After two starting flights, 666 total entrants, and a roughly 11-hour final table, a champion was finally crowned at the 2012-13 World Series of Poker Circuit Harrah’s Tunica Main Event. Ryan Stevenson had a roller-coaster final day but emerged victorious by besting Norman McKeldin heads-up to take down the title, the seat to the WSOP National Championship, and the $204,795 in first-place prize money. On his road to the title, Stevenson asserted his dominance by eliminating each player from sixth through second places before finally claiming the championship.
This event was not only a success for the players participating, but it also was a success for the circuit stop itself. Last year this event pulled in a grand total of 647 runners, and this year, 666 players ponied up the $1,500 entrance fee to participate. The prize pool was only $1,000 shy of one million as it came in at $999,000.
WSOPC Harrah’s Tunica Main Event Final Table
Andrew Rothfolk began the final table as chip leader but eventual champion Stevenson came out firing. Stevenson’s aggressive approach to the early stages of the final table proved remarkably successful, and his stack continued to grow.
The first casualty of the final table was David Kruger, who saw his tournament come to an end when he moved his short-stack all in holding . He was called by Rothfolk’s and the flop came down . Kruger failed to improve on the subsequent streets, and he was forced to settle for ninth place and a $19,161 payday.
Jerry Barlow found his demise a few hands later when he open-shipped his last 550,000 all in from middle position with . McKeldin looked him up with and was able to hold as the best hand, making certain that Barlow was the eighth-place finisher.
Mark Maletic was the next player to go. He entered play as the short stack and managed to double his short stack within the first two orbits without ever seeing a flop. Eventually, however, he shipped all in for his last 545,000 from under the gun. Action folded all of the way around to table to McKeldin, who announced a call. The rest of the table folded and the hands were tabled.
Maletic was in great shape to double up and looked even better after the flop brought . Fourth street spelled disaster for Maletic, though, because the dreaded gave McKeldin two pair and the lead in the hand. The finished the board, giving McKeldin a full house and sending Maletic to the rail in seventh place. Maletic took home $30,789 for his run.
The sixth-place finisher was James Watkins. His fall came when Stevenson opened with a raise from early position. Watkins three-bet out of his small blind and Stevenson replied by four-betting him all-in. Watkins called for his tournament life with and was racing against Stevenson’s . Stevenson found the lead with a pair of jacks on the flop and never looked back. Watkins, on the other hand, exited the tournament area and pocketed $39,790 in winnings.
Jonathan Cary also fell at the hands of Stevenson when he moved his short stack all in before the flop with . Stevenson woke up with and a run out of ensured that Cary would finish in fifth place.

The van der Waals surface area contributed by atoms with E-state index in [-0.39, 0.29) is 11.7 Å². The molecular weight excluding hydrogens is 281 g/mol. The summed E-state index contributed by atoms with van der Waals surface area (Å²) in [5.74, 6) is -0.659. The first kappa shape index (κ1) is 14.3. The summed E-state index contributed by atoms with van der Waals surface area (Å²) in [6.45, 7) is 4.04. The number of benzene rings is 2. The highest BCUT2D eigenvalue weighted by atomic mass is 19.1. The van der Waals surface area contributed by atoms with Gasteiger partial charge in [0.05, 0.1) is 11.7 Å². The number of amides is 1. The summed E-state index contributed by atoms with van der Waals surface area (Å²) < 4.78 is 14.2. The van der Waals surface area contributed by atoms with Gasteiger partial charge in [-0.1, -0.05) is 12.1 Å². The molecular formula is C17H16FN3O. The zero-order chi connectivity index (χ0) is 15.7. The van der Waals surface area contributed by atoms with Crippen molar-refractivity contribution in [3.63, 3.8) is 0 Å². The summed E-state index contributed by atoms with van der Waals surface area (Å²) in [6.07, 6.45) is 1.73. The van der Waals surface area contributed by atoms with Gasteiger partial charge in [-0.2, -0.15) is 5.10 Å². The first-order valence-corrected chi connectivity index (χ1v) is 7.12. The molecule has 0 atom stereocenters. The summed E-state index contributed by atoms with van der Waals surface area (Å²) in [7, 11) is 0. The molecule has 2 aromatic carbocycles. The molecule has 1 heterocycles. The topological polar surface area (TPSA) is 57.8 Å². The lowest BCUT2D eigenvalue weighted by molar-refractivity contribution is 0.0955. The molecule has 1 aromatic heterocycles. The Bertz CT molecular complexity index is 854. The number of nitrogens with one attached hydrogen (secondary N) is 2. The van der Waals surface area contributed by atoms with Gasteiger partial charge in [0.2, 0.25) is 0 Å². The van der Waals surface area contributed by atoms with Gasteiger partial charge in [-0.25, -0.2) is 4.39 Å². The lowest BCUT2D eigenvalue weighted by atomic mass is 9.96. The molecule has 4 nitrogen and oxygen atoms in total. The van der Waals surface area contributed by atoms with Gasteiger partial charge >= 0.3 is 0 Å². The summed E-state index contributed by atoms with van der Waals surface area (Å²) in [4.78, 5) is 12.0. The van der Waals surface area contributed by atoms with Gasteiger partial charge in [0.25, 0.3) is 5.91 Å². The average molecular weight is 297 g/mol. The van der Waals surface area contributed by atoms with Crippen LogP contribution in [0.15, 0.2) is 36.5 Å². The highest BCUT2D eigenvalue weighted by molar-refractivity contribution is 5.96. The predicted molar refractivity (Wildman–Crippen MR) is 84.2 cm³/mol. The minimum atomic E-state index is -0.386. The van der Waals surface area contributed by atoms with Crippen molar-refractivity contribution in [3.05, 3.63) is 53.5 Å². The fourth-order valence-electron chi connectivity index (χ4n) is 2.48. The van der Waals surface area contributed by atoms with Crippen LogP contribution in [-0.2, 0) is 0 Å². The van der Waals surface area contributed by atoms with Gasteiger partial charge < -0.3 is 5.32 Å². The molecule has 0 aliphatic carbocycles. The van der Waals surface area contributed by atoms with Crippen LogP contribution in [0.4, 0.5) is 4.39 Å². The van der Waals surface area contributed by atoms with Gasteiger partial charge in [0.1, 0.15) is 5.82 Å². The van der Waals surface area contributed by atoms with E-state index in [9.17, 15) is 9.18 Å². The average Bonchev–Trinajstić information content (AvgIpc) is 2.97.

During four-handed play, Stevenson and Michael Sanders engaged in a series of pots with each other. Most notably, Stevenson took a huge chunk of Sanders’ stack when both players hit trip nines. Stevenson ended up out-kicking Sanders to take down the pot. Sanders put the nail in Sanders’ coffin when he open-shipped all in with . Stevenson called and tabled . Neither player paired on the board, and Stevenson’s ace-high was enough to put Sanders on the rail with fourth-place money in his pocket.
Three-handed play then proceeded to last a grueling four-and-a-half hours with all three players trading the chip lead back and forth. At one point, Stevenson found himself at extreme disadvantage with only around 800,000 in chips. By the end of the level, however, he was commanding the table once more with over 6.6 million. After an insane series of hands, it was Day 3 starting chip leader Rothfolk, who was the next to exit. Rothfolk raised all in from the button for his last 2 million in chips, and Stevenson called out of the small blind.
Rothfolk showed but was ultimately behind Stevenson’s . The dealer flipped over a board of , and Rothfolk was eliminated in third place. He took home $92,947 in prize money.
After the drawn-out three-handed session ended, heads-up went by in a breeze. In fact, it only took one hand for Stevenson to clinch the title.
With the blinds at 70,000/140,000/20,000, McKeldin had the button and opened with a raise. Stevenson called out of the big blind and the flop brought . Stevenson tapped the table and passed the action to McKeldin.
"All in," said McKeldin. His all-in was for 4.545 million.
"Why so much?" asked Stevenson before ultimately deciding to call.
Stevenson was ahead for with his pair, but any diamond, ace, or king would have catapulted McKeldin into the lead. The turn brought exactly that. The dropped down, and the rail let out a collective gasp. Suddenly the tables were turned, and it looked as if McKeldin would double up, and heads-up play would go on. The dealer tapped the table and dealt the river.
McKeldin was eliminated in second place at the hands of Stevenson’s rivered two pair. He took home $126,723 for his efforts.
WSOPC Harrah’s Tunica Final Table Payouts
That brings an end to the coverage from Tunica, Mississippi. Stay tuned to PokerNews.com as we continue to provide the latest updates from the WSOP Circuit. Next stop: Caesars Palace in Las Vegas.